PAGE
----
At the time of placement, and at follow-up visits, the women were asked to rate their menstrual flow as mild, moderate or severe. The follow-up visits occurred between 30-60, 150-240 and 335-395 days after placement of the system. The results of controlled and continuous administration of progesterone to the uterus over a prolonged period of time indicated a substantial improvement in the management of hypermenorrhea. The results are illustrated in accompanying FIGS. 5a, 5b and 5c. FIG. 5a represents the results obtained when the system was placed in the uterus of 1,370 women who had a mild menstrual flow at the time the system was positioned in the uterus. FIG. 5b represents the results obtained when the system was placed in the uterus of 4,488 women who had a recent history of moderate menstrual flow at the time of insertion of the system. FIG. 5c illustrates the results for 368 women who reported a recent history of severe hypermenorrhea as indicated by heavy menstrual flow at the time the progestational releasing system was placed in the viable uterus.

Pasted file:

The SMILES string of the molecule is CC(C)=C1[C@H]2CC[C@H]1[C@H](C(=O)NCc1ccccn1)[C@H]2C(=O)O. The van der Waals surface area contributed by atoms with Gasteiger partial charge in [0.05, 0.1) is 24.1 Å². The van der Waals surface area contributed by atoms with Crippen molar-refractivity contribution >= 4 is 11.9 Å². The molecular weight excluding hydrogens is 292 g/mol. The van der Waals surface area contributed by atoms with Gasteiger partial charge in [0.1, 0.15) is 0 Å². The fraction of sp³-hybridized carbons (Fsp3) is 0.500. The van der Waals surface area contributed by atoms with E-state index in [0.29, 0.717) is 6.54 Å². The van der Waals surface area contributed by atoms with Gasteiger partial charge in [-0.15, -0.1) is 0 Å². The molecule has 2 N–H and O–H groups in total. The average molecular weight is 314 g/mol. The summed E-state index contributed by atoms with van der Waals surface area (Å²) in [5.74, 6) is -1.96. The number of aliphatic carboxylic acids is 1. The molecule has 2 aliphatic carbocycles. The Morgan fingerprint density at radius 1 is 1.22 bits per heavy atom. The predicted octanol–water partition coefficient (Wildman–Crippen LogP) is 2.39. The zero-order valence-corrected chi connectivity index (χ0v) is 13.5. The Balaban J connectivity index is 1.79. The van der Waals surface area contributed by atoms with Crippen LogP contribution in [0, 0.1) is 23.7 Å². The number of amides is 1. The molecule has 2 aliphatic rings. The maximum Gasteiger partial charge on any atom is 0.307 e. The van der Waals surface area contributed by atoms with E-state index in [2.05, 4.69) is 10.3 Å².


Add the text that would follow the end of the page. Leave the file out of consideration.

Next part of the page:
It will be understood by those versed in the art in the light of the present specification, drawings and accompanying claims that this invention makes available both a novel and useful method for the management of hypermenorrhea that represents a valuable contribution to the medical art. And, it will be further understood by those versed in the art that many different embodiments of this invention can be made without departing from the scope of the invention. Accordingly, it is to be understood the invention is not to be construed as limited, but it embraces all equivalents inherent therein.
|1||*||cumulated Index Medicus, vol. 14 (1973) p. 6734.|
|2||*||Modern Drug Encyclo., 12th edit. (1973) p. 644.|
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|U.S. Classification||424/432, 514/178|
|International Classification||A61K31/56, A61K9/00|
|Cooperative Classification||A61K9/0039, A61K31/56|
|European Classification||A61K31/56, A61K9/00M8D|